The expensive part about being in university or college is not just the extravagant fees but also the books that you need to buy. Lecturers will often say it is “important” for a particular subject. Students who cannot afford to buy brand new books that cost hundreds of Ringgit have to resort to either buying secondhand books or photocopying.
Getting secondhand books isn’t all that easy as students need to look through FB groups for the right books or ask their seniors. Many resort to the gray area (or straight out illegal practice) of photocopying.
Other startups we’ve written about in the past have come up with creative solutions for this. For example, Booku works as a “book rental” platform, where you can rent textbooks and other books from as low as RM0.50 a day.
To address this issue, KeJing Koh came up with a platform called Spartext in 2009 for students to sell their secondhand books and materials to ease the burden of trawling through a Facebook group looking for that particular book or lining up at the printing shop to photocopy.
Full-Time Business, Part-Time Startup
Spartext began from Facebook but have since grown out of it. They made their own online platform which partners with major universities in Malaysia to connect buyers and sellers across all states.
The startup is now run by two cousins, KeJing Koh and Koh Bei Xian. KeJing is 27-years-old and runs his family’s swiftlet farming and harvesting birds’ nests business.
“The good thing about this agriculture business is that I have the flexibility and time to revive the idea of simplifying book trading within universities that I used to do when I was still a university student,” he said.
As for Bei Xian, she runs a digital agency called Kode Digital Experts Services. Being her own boss gives her more flexibility in time management.
“Self management is very important when running two different businesses. While at work, I have both my work emails opened at the same time so I am up to date about what is happening at both businesses,” she said.
Although Spartext was launched in 2009, it went on a hiatus when KeJing went to Australia to further his studies and came back to take care of the family business. Spartext was restarted in February 2017 and the website was officially relaunched in October 2017.
The idea to restart Spartext came about during a family gathering when they were talking about their futures and dreams. He added, “The idea of Spartext has always been my dream and passion.”
After hearing about the history of Spartext and the challenges faced back in 2009, his cousin wanted to help to transform the experience of students buying and selling secondhand books.
“We’ve been through the hardship of finding affordable textbooks at university, now let’s give back to society,” said Bei Xian.
Problems & Solutions
The Spartext team realised that students face a multitude of problems with university textbooks.
University textbooks are very expensive and students use them for less than half a year.There is no proper platform connecting the students, especially if you don’t know any seniors or juniors.There is no simple way to trade textbooks; students have to post on social media platforms or through word-of-mouth which is not very effective.
Thus, with Spartext, they hope to solve these problems that students face. The platform is designed to be easy to use—students can search and pay for the books that they want. Then, students can meet up with the buyer/seller and once the transaction is done they can just click on a button through their smartphones to confirm it.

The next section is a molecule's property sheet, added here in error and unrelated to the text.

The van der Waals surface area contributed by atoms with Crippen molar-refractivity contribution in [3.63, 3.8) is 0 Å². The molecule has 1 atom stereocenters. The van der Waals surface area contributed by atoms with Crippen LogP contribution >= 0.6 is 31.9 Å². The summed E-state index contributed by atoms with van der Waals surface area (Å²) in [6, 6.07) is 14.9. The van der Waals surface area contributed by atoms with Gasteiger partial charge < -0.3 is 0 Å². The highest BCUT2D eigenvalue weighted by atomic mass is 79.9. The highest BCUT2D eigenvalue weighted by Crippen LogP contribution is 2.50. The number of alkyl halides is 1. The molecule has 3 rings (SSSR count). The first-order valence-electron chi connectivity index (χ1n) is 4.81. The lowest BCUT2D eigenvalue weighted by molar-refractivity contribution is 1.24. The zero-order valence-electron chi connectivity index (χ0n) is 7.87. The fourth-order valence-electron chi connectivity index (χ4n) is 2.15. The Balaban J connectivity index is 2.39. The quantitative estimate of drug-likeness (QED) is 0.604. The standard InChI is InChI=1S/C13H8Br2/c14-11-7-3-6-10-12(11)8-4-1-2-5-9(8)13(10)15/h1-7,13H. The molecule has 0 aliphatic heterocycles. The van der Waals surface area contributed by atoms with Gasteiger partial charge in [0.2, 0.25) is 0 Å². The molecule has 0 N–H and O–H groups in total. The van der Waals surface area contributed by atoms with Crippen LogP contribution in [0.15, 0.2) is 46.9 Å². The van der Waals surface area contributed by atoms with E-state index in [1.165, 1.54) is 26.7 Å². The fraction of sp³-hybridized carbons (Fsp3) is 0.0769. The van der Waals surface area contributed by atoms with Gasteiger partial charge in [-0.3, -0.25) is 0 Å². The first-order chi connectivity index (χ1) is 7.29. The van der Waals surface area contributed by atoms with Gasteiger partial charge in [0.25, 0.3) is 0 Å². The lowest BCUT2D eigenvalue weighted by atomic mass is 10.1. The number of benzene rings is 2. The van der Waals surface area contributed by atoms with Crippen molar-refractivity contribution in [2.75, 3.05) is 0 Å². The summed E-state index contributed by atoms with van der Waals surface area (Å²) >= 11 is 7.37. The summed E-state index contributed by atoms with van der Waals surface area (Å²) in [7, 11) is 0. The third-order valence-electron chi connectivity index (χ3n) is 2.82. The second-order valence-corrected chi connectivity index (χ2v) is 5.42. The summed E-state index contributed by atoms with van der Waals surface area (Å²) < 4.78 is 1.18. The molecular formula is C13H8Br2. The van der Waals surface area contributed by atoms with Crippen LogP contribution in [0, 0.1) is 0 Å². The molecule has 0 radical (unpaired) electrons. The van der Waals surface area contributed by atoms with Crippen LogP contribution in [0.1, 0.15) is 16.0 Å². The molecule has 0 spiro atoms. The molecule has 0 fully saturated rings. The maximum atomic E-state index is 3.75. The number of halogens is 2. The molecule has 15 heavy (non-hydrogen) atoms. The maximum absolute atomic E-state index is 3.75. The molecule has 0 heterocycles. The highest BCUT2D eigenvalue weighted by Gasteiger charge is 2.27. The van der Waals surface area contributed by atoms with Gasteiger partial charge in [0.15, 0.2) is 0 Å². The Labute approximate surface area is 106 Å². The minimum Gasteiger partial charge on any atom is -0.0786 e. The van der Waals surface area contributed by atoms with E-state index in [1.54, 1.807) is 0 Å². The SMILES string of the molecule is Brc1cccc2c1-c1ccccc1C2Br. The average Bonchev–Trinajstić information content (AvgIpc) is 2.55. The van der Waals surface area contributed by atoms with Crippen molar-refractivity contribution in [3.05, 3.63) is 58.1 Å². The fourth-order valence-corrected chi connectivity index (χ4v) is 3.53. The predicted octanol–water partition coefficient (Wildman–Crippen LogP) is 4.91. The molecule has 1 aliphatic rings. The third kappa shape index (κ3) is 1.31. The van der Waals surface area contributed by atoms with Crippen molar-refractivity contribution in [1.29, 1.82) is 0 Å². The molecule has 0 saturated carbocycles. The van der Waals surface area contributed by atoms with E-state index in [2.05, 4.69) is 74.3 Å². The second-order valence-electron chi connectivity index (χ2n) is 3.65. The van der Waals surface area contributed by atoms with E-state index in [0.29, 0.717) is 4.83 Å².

From what I can tell, the number one enemy of Spartext is photocopied books and they do agree with that.
“Most of the public universities and a small portion of private universities allow their students to use photocopied textbooks. The existence of photocopied textbooks would make it difficult for Spartext to expand as students would prefer the cheapest option of photostatting instead of getting second hand textbooks,” explained KeJing.
As they have no control over students using photocopied books, they can only offer students a cheaper alternative to buying a new book because a used textbook has resale value and a small price difference compared to the cost of photocopying.
Sometimes students can’t even photocopy it as there’s no book for them to copy it from, as it could be a brand new edition. My colleague mentioned that he bought new books because the lecturers wanted to use the latest editions, and if you wanted to get your hands on it, you had to buy it.
Putting Growth First
As of now, Spartext currently has 300+ users and 175 textbooks on the platform from over 20 different local universities. KeJing added, “We are also actively seeking for collaborations that would bring benefits to students and sponsors at the same time. Achieving a win-win situation is the key.”
Through one of their collaborations with WideBed (KL Short Stay), they managed to increase their registration on the platform by more than 100%.
KeJing notes that they are always open to expanding into more universities, but as a startup, Spartext is trying to focus in marketing for the 10+ universities first to better understand university students’ behaviour.
Since Spartext was relaunched, they are putting their priorities at connecting students through the platform and helping them solve the problems of trading books.
“We believe that as we help more students to solve the problems, eventually Spartext would be able to profit from the admin charges in the transactions.”
At the end of the day, although the idea of Spartext is to start as a trading platform. KeJing hopes that it will become more that what it is today.
“To ultimately become a one stop service platform to simplify universities student’s lives by expanding the services to cover accommodation, F&B and even parking on campus.”